Indian Point Discusses Safety Concerns with Cortlandt Officials

During a presentation by Entergy's Indian Point officials on the safety of its nuclear reactors, Units 2 and 3, the Cortlandt Town Board asked questions and discussed the safety of the plant in light of Japan's nuclear catastrophe.

Entergy officials from Indian Point Energy Center (IPEC) provided the Cortlandt Town Board with a presentation on the nuclear power plant located in the Village of Buchanan at last night’s work session. The Entergy officials focused on the catastrophe in Japan, and how it would be virtually impossible for the same environmental factors to occur in the northeastern United States; IPEC’s emergency and severe accident management preparedness; and current industry initiatives that will analyze lessons learned in Japan and then apply them to IPEC.

Supervisor Linda Puglisi and Town board members pressed the Entergy officials on safety and other issues such as the need for an improved evacuation plan, the age and accuracy of a few of their statistics and the number of active and stored fuel rods, among many other questions.

“We have an obligation to ask pertinent and important questions and to disseminate information to our community,” said Supervisor Puglisi.

Entergy Vice President of License Renewal Fred Dacimo talked through an approximately 30-minute long power-point presentation, stopping to field questions from Puglisi and council members. Mike Slobodien, Entergy director of emergency planning also answered questions more specific to his area of expertise. Four other Entergy officials were also present and some answered questions relevant to their areas: John Curry, Senior Project Manager for the License renewal project; Charles Caputo, an Indian Point consultant; Jerry Nappi, Manager of Indian Point Communications; and Debbie Fay, government affairs for Indian Point.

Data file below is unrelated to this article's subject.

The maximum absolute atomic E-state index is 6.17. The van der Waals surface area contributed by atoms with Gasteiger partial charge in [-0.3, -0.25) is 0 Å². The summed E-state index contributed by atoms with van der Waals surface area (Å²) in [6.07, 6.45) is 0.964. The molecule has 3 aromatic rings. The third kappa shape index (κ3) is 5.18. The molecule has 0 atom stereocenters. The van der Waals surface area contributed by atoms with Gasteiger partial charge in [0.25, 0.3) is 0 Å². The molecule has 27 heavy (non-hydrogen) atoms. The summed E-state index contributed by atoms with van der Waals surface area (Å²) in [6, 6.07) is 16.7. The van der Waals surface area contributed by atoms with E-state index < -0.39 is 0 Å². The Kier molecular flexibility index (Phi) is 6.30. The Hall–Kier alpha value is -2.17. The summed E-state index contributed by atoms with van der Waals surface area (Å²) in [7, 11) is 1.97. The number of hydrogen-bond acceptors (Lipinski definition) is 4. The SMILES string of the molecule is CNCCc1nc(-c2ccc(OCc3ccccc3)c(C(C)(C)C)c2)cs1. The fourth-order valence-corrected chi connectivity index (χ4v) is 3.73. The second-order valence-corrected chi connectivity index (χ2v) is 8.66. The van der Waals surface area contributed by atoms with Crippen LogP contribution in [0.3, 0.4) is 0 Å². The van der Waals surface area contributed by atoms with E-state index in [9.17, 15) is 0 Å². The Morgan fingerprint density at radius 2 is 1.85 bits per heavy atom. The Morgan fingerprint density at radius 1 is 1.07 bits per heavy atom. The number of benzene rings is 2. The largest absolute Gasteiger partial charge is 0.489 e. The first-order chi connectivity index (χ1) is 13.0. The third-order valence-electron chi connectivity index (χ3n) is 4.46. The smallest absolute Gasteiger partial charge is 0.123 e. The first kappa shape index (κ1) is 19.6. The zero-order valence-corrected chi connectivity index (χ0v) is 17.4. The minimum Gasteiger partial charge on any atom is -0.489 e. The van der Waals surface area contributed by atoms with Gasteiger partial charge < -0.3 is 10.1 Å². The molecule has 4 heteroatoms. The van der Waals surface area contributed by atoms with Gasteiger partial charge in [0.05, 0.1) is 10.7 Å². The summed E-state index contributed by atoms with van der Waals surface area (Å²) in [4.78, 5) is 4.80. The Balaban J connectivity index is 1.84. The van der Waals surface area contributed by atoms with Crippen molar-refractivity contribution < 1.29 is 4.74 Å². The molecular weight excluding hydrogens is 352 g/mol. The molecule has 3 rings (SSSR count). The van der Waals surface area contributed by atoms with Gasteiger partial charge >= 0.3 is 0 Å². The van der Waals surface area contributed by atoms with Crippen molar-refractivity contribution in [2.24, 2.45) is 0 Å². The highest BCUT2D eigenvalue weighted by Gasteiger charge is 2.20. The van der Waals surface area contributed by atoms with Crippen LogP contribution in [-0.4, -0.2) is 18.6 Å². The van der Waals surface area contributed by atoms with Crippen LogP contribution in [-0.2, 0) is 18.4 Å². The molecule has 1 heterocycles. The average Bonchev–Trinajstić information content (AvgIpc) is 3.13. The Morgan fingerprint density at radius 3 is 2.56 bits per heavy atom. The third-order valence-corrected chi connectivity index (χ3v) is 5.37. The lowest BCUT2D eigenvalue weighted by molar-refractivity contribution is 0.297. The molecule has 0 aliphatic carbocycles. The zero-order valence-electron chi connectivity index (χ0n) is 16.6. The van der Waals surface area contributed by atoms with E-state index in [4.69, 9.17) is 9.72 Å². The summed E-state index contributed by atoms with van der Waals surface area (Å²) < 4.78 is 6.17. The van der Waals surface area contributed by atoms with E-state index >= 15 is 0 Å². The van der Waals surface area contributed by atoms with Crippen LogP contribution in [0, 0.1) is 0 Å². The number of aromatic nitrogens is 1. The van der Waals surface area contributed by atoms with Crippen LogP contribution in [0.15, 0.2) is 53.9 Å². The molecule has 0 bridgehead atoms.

Here is a summary of the presentation and discussion:

Fukushima Daiichi

Dacimo said that at this point they are receiving conflicting and incomplete reports from Japan but that they believe the tsunami knocked out the emergency power that had kicked in when the earthquake began and then diesel power functioned but quickly ran out.

Explosions followed due to the hydrogen gas air mixture so seawater was added to cover fuel rods, but these reports are unconfirmed.

“It is impossible to fully understand what happened (at this point),” Slobodien said. “The lessons that come out of that will be reviewed for applicability to United States nuclear reactors.”


As Patch Indian Point is designed to withstand an earthquake of a magnitude 6 on the Richter scale, which is greater in size than the area has ever experienced. Indian point is not susceptible to the type of earthquake that occurred in Japan because of the different geology and tectonics in the U.S. East coast region. IP is also not susceptible to the tsunami that followed and ultimately removed the cooling capability of the Japanese plants because of the geometry of the Hudson and its distance from the Atlantic Ocean.

Dacimo noted that Charle F. Richter, who developed the Richter Scale stated that the earthquakes in the Ramapo region, which IP is located within, are “of minor magnitude and are relatively trivial.”